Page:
Of course, the counter-point is the derisive “log in, collect epix” charge, or perhaps the more salient “what now?” when the goals are (easily) achieved. But… is that actually a concern for anyone anymore?

My own MMO apostasy no doubt clouds my vision, but that era of ascetic toil seems over. Possibly has been for years. There are some holdovers in Classic WoW, no doubt, but is that population derived from nostalgia-hunters or actual new blood seeking flagellation? And I do not mean to imply that this is a generational issue – it is simply a rational consequence of people wanting to actually enjoy their time with games now, rather than possibly maybe after months and months of grinding.

Delayed gratification is a virtue and we desperately need more people willing to plant trees whose shade they will never enjoy. But when it comes to gaming, well, let’s just say that the Marshmallow Experiment becomes a bit moot when you can just eat the marshmallow and then enter another of the 37 rooms running the same experiment.

Marshmallow Test

I really wish game developers would just let us eat the damn marshmallows already.

If you have never heard of the test before:

The Stanford marshmallow experiment was a series of studies on delayed gratification in the late 1960s and early 1970s led by psychologist Walter Mischel, then a professor at Stanford University.[1] In these studies, a child was offered a choice between one small reward provided immediately or two small rewards if they waited for a short period, approximately 15 minutes, during which the tester left the room and then returned. (Wiki)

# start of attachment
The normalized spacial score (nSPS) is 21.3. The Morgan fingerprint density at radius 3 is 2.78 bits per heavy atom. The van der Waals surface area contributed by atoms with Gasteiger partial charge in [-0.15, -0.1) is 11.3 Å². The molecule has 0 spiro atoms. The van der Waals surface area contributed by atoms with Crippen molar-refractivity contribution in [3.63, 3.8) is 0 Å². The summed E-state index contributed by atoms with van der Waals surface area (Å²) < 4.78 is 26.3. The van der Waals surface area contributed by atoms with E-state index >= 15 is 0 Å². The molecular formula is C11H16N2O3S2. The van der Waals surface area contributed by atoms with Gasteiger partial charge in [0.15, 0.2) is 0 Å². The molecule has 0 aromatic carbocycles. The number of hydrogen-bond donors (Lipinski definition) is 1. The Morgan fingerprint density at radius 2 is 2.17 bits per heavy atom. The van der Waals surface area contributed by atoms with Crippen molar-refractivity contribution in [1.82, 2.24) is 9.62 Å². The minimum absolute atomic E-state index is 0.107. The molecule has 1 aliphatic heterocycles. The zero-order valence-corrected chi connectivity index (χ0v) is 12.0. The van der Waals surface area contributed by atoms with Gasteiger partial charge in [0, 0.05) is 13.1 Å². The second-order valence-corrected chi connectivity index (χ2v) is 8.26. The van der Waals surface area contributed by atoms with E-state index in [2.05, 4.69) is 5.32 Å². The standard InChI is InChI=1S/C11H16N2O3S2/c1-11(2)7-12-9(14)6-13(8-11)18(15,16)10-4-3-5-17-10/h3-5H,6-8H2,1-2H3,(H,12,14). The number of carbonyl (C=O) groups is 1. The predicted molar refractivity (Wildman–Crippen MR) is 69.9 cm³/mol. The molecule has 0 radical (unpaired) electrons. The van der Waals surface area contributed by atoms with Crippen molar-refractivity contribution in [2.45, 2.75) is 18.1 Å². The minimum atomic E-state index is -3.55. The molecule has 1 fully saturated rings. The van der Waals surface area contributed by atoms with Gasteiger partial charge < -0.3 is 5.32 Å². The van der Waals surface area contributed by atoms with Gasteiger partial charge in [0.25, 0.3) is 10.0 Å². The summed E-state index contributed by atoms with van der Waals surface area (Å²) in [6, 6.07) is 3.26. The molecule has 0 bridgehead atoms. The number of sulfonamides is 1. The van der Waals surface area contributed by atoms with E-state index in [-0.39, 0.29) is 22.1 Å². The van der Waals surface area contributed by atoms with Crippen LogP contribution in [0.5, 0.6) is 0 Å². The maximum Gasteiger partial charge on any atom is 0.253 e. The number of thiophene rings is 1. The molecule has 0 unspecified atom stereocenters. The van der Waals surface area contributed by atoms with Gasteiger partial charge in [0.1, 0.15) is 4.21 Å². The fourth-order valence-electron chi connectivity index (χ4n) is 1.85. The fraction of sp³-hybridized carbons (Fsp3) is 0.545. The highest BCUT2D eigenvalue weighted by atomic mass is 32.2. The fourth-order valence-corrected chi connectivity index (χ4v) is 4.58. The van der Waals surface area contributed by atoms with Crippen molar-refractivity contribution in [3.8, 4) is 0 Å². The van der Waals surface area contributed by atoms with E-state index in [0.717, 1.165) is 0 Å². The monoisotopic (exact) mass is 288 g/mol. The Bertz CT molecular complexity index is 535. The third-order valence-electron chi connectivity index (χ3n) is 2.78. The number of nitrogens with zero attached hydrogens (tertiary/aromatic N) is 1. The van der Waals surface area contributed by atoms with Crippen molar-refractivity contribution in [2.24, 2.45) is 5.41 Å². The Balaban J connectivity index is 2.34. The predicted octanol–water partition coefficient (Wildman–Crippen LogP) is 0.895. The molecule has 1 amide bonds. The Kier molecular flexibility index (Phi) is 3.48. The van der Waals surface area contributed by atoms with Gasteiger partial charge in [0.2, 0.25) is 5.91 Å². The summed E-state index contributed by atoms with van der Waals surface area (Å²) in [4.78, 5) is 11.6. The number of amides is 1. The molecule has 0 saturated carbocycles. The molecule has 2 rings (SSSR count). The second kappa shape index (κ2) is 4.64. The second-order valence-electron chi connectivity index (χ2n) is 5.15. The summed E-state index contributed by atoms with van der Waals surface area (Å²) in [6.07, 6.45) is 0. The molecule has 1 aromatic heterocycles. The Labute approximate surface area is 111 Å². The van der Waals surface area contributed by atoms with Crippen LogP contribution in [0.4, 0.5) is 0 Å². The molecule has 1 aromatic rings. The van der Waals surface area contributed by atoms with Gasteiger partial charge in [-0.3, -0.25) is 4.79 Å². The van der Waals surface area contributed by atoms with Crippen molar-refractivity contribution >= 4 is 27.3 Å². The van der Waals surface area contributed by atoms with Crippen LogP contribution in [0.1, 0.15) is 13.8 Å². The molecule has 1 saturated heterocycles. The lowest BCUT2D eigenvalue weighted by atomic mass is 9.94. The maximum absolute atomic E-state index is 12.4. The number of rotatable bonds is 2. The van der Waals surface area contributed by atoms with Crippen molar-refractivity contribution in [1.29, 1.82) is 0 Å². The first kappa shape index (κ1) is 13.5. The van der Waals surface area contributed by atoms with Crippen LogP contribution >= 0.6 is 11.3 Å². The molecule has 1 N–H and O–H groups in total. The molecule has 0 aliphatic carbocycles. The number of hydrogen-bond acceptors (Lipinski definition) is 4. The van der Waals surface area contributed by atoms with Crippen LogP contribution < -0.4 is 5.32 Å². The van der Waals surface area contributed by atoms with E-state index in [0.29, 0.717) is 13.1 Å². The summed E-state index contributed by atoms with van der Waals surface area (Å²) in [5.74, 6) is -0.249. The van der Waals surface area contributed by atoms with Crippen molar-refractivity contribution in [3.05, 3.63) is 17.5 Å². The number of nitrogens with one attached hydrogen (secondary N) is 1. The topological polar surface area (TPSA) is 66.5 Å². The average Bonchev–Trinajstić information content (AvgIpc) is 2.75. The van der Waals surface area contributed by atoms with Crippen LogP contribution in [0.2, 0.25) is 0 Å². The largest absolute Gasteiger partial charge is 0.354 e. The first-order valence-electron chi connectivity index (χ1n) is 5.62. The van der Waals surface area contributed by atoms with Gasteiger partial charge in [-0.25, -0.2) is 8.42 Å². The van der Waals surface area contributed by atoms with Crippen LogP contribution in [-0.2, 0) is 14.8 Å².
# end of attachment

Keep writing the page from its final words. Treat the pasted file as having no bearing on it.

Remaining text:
I have been playing Prey lately, and noticed it does something similar. Over the course of gameplay, you accumulate a number of Neuromods, which are essentially skill points. At the beginning, you can only assign these points in “traditional” skills, such as hacking, increased weapon damage, more inventory space, and so on. A few more hours of gameplay later, you will be able to invest points in “alien” skills, like Kinetic Blast, short-term mind control, flame traps, etc. The game warns you though, that if you start gaining alien skills, the security system (e.g. turrets) in the space station will start registering you as an alien. It might also affect which ending you receive, although I have resisted looking at spoilers for that.

That is basically the marshmallow test. You can either be rewarded with fun new toys now… or you can abstain and be “rewarded” with a better ending later.

Prey is nowhere near the worst offender here. I have also been playing through the DLC of Dishonored off and on, and it’s a thousand times worse. In Dishonored, killing people (instead of knocking them out) increases the “chaos” of the city, which not only leads to a bad ending, it also makes the game harder by spawning swarms of rats that attack you on sight (and are immune to typical assassination skills). Which would be somewhat fine, if it were not for the fact that damn near 95% of the abilities and skills you unlock through gameplay revolve around killing people.

Life is full of delayed gratification. Most of us spend ~40 hours a week doing something we’d prefer not doing, in order to receive money weeks from now to finance the things we actually do want to do. Delaying our already-delayed gratification is some Inception-style nonsense.

Now, I do not necessarily have an issue with the best endings being difficult to achieve, or the existence of Achievements, or even just choice in general. What I have an issue with is a game that gives you a carrot and then beats you with a stick for eating it. The original Deus Ex made you choose between invisibility to humans and invisibility to robots. That’s a good choice! Note how the designers didn’t give you access to invisibility and then tell you there would be dire consequences to using it. That would be dumb.

Do not make your players choose between Fun and No Fun. Because some of them are dumb enough to choose No Fun, even when they hate marshmallows. Save us from ourselves.